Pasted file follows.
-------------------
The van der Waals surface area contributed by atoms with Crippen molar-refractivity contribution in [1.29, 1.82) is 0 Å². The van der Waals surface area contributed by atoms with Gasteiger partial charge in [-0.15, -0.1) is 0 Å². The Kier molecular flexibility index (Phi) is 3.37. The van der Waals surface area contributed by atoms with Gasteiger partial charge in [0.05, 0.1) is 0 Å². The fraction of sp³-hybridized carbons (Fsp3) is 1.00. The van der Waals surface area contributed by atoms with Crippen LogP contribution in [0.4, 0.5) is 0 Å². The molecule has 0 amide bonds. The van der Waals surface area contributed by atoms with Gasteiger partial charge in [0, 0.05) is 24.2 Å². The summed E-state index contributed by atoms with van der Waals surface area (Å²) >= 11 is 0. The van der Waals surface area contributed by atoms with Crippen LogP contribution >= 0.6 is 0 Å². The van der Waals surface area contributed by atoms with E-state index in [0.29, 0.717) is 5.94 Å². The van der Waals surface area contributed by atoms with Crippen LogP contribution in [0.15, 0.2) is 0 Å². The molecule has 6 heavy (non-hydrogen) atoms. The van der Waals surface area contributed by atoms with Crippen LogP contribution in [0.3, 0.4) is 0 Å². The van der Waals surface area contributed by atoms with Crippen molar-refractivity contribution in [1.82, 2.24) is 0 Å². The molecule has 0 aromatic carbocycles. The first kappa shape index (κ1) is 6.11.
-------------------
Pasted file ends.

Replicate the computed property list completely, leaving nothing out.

The van der Waals surface area contributed by atoms with Crippen molar-refractivity contribution in [1.29, 1.82) is 0 Å². The van der Waals surface area contributed by atoms with Gasteiger partial charge in [-0.15, -0.1) is 0 Å². The Kier molecular flexibility index (Phi) is 3.37. The van der Waals surface area contributed by atoms with Gasteiger partial charge in [0.05, 0.1) is 0 Å². The fraction of sp³-hybridized carbons (Fsp3) is 1.00. The van der Waals surface area contributed by atoms with Crippen LogP contribution in [0.4, 0.5) is 0 Å². The molecule has 0 amide bonds. The van der Waals surface area contributed by atoms with Gasteiger partial charge in [0, 0.05) is 24.2 Å². The summed E-state index contributed by atoms with van der Waals surface area (Å²) >= 11 is 0. The van der Waals surface area contributed by atoms with Crippen LogP contribution >= 0.6 is 0 Å². The van der Waals surface area contributed by atoms with E-state index in [0.29, 0.717) is 5.94 Å². The van der Waals surface area contributed by atoms with Crippen LogP contribution in [0.15, 0.2) is 0 Å². The molecule has 6 heavy (non-hydrogen) atoms. The van der Waals surface area contributed by atoms with Crippen LogP contribution in [0.3, 0.4) is 0 Å². The van der Waals surface area contributed by atoms with Crippen molar-refractivity contribution in [1.82, 2.24) is 0 Å². The molecule has 0 aromatic carbocycles. The first kappa shape index (κ1) is 6.11.